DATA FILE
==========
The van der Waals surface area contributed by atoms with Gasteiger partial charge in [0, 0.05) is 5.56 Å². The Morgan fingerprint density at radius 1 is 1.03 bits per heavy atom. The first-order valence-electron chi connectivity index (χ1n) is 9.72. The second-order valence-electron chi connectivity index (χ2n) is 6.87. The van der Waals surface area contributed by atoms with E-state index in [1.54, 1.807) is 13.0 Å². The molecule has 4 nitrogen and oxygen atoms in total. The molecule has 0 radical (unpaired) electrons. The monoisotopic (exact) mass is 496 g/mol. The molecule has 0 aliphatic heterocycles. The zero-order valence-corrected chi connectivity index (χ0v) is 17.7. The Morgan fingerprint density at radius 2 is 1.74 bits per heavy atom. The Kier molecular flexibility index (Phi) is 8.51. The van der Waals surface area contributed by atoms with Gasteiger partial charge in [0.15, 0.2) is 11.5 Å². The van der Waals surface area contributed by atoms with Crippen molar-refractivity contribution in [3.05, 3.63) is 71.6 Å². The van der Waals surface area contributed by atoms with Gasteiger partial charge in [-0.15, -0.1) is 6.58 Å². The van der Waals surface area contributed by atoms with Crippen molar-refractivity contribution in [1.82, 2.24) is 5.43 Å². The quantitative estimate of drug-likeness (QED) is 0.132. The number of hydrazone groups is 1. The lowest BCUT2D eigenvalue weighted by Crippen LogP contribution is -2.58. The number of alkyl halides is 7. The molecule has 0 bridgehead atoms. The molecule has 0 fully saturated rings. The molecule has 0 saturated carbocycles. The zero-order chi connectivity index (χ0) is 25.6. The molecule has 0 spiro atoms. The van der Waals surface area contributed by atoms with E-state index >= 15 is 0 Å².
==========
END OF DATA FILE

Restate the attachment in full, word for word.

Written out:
The van der Waals surface area contributed by atoms with Gasteiger partial charge in [0, 0.05) is 5.56 Å². The Morgan fingerprint density at radius 1 is 1.03 bits per heavy atom. The first-order valence-electron chi connectivity index (χ1n) is 9.72. The second-order valence-electron chi connectivity index (χ2n) is 6.87. The van der Waals surface area contributed by atoms with E-state index in [1.54, 1.807) is 13.0 Å². The molecule has 4 nitrogen and oxygen atoms in total. The molecule has 0 radical (unpaired) electrons. The monoisotopic (exact) mass is 496 g/mol. The molecule has 0 aliphatic heterocycles. The zero-order valence-corrected chi connectivity index (χ0v) is 17.7. The Morgan fingerprint density at radius 2 is 1.74 bits per heavy atom. The Kier molecular flexibility index (Phi) is 8.51. The van der Waals surface area contributed by atoms with Gasteiger partial charge in [0.15, 0.2) is 11.5 Å². The van der Waals surface area contributed by atoms with Crippen molar-refractivity contribution in [3.05, 3.63) is 71.6 Å². The van der Waals surface area contributed by atoms with Gasteiger partial charge in [-0.15, -0.1) is 6.58 Å². The van der Waals surface area contributed by atoms with Crippen molar-refractivity contribution in [1.82, 2.24) is 5.43 Å². The quantitative estimate of drug-likeness (QED) is 0.132. The number of hydrazone groups is 1. The lowest BCUT2D eigenvalue weighted by Crippen LogP contribution is -2.58. The number of alkyl halides is 7. The molecule has 0 bridgehead atoms. The molecule has 0 fully saturated rings. The molecule has 0 saturated carbocycles. The zero-order chi connectivity index (χ0) is 25.6. The molecule has 0 spiro atoms. The van der Waals surface area contributed by atoms with E-state index >= 15 is 0 Å².